Participants in the first Kuumba Journeyz cultural enrichment camp explored their culture while developing a better understanding of music, school subjects and athletics. They presented what they learned at a special presentation for parents on July 28.
The camp, held July 6-29 and based at the former Norlina High School, was made possible through the joint efforts of Shavon Marie Russell, her daughter, Imani Jones, Julian Green, Jimmie Townes and Felix Greene.
Russell was inspired by the camp and many of its efforts in the life of The Whole Village Rites of Passage program founded by Vernita “Nana Vee” Terry and Felix Greene at Warren County Middle School.
A graduate in Music Education from Central University of North Carolina at Durham, Russell pursued a career in education which recently included founding the Unity Music Academy to provide lessons in voice, piano, musical theater. and African dance, as well as music workshops.
She also created Black Journeyz, a group of teaching artists whose members represent a range of professions, from educators to entrepreneurs.
Russell then collaborated with his holistic father, Felix Greene of Kuumba Circle, a collective of African percussionists. This partnership resulted in Kuumba Journeyz, a reference to the Swahili word for creativity.
The Kuumba Journeyz Cultural Enrichment Camp represents not only the result of this collaboration, but also a step towards Russell’s goals of providing education in African culture and dance, academic subjects and crafts to children and youth. .
Last week, four of the camp attendees – Imani Jones, Robert Overby III, Isaiah Watson and Janiyah Williams – showcased their talents. Working in pairs, they showcased their entrepreneurial skills by selling a variety of products at an entrepreneurship fair.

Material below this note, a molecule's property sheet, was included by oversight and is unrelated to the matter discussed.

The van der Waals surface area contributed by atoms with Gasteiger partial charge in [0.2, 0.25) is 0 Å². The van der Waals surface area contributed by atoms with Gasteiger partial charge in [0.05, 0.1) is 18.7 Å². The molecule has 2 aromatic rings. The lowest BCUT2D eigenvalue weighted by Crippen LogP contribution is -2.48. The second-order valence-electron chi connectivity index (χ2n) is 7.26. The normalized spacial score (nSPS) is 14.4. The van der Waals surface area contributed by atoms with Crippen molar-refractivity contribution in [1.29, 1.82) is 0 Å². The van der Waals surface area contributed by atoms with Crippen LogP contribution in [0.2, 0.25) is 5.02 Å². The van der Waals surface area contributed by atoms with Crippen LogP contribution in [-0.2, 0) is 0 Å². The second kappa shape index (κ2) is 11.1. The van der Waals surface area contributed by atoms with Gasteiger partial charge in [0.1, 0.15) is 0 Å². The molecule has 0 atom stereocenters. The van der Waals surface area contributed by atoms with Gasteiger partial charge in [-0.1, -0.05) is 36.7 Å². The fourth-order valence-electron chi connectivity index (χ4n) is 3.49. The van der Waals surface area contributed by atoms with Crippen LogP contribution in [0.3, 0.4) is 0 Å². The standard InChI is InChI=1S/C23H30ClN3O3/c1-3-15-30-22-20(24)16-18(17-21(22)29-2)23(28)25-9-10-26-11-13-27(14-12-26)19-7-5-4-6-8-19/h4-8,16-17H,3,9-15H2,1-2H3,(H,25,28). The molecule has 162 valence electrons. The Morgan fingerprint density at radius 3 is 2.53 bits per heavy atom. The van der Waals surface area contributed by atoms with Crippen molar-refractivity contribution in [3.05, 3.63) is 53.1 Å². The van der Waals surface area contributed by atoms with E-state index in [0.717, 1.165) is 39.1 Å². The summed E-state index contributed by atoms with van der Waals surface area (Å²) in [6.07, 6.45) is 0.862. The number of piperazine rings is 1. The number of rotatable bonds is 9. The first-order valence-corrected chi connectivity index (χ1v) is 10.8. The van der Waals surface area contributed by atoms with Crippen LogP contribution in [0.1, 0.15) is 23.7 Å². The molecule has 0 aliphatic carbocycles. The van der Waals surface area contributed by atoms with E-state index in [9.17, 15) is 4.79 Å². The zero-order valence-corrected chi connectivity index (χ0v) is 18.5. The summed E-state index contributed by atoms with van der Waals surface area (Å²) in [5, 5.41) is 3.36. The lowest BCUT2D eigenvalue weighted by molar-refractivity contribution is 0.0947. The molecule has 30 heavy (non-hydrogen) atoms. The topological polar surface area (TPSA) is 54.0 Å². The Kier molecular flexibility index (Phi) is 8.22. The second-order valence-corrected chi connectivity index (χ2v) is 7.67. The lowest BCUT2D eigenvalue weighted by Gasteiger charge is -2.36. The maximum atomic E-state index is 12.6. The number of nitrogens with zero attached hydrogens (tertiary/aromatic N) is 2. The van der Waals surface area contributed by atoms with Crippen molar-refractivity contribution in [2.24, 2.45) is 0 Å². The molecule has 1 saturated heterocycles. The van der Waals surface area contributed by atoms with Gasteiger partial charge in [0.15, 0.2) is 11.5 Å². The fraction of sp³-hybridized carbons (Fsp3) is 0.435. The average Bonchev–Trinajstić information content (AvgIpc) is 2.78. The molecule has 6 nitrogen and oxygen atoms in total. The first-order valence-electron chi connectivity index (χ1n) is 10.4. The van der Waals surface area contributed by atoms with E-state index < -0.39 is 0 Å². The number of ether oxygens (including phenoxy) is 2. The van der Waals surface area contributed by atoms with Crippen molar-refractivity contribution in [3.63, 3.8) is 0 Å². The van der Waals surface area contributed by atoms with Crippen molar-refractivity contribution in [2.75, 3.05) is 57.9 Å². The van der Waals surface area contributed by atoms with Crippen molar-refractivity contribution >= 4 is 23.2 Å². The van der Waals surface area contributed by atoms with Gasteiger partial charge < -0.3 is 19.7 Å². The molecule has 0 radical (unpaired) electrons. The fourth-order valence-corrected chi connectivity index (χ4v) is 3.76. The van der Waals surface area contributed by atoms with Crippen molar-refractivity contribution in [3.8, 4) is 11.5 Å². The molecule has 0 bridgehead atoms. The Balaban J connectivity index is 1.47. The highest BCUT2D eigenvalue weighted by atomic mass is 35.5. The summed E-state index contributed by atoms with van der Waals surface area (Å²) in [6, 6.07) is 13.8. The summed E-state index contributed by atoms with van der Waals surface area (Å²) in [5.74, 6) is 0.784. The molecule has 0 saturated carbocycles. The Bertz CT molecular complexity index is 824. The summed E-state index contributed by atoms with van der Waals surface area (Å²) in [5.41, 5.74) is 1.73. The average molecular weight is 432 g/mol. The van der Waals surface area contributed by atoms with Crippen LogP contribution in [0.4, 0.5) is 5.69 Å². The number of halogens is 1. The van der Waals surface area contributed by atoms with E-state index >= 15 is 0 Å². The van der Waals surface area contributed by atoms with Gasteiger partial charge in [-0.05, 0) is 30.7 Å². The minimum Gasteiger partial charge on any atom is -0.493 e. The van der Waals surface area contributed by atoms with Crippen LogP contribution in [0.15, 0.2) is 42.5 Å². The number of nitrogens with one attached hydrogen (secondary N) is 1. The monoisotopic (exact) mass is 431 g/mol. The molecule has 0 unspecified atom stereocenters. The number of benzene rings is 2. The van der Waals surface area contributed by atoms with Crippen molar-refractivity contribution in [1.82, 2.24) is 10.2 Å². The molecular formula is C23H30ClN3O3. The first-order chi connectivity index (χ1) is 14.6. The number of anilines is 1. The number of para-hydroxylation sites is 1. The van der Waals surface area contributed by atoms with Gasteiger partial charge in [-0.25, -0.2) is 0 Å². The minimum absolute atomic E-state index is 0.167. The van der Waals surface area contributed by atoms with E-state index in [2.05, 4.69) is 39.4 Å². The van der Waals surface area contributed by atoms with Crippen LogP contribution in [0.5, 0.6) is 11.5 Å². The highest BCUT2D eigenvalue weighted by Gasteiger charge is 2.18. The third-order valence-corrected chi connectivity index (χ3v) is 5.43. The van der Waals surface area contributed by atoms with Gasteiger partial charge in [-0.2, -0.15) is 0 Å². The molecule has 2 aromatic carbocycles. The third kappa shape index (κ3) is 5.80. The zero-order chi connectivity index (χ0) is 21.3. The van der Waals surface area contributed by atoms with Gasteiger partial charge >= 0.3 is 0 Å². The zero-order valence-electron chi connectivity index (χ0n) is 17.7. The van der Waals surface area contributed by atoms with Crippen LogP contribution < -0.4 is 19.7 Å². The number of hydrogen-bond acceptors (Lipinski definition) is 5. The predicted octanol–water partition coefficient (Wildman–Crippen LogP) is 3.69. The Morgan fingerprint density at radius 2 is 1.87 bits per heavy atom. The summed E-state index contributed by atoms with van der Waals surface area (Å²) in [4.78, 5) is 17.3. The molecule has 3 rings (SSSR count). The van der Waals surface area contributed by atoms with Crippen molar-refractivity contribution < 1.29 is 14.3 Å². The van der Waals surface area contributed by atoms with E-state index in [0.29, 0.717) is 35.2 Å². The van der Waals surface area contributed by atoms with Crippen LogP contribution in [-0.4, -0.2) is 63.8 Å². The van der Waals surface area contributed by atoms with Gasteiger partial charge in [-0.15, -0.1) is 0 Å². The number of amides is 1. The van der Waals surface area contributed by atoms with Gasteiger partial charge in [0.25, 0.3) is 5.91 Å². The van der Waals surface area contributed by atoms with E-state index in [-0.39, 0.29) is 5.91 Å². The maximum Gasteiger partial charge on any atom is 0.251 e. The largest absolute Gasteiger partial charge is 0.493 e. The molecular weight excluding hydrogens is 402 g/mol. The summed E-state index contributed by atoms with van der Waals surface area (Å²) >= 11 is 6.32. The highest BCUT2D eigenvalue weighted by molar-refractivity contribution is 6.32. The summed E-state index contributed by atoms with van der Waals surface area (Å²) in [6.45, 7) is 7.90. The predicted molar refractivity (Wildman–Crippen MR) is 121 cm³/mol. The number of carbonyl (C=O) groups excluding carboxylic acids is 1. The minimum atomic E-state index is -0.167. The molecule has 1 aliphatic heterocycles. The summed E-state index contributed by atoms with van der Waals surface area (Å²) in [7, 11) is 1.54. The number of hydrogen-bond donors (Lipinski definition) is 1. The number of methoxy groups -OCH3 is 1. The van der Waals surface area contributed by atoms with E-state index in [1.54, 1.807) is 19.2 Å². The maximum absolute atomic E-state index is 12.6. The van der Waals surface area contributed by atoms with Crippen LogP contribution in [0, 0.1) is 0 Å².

Working alone and with members of Kuumba Journeys, the four young people also showcased their developing musical talents through djembe and piano.
Students also demonstrated musical notes and the number of beats each receives, as well as the meanings of musical terms.
Russell noted that music enabled young people to learn other languages, such as Swahili and Italian.
Students also demonstrated the use of sign language in affirmations including the words brilliant, love, unity, and excellent.
In addition to music, the camp also covered topics such as math, reading, crafts, arts and crafts, and conflict resolution.
The camp also allowed young people to develop their career goals. For Jones, it’s becoming an actress. Overby would like to become a firefighter. Watson hopes to become a professional athlete / veterinarian. Williams would like to become a cosmetologist.
Russell described the inaugural camp as a success.
âIt was an honor to have such a great group,â she said.
Greene was also impressed with the participants, especially how quickly they learned to play the djembe.
âI am extremely proud of their progress,â he said.
For the four young participants, the Kuumba Journyz Cultural Enrichment Camp may be the encouragement they need to pursue their dreams while continuing their life journey.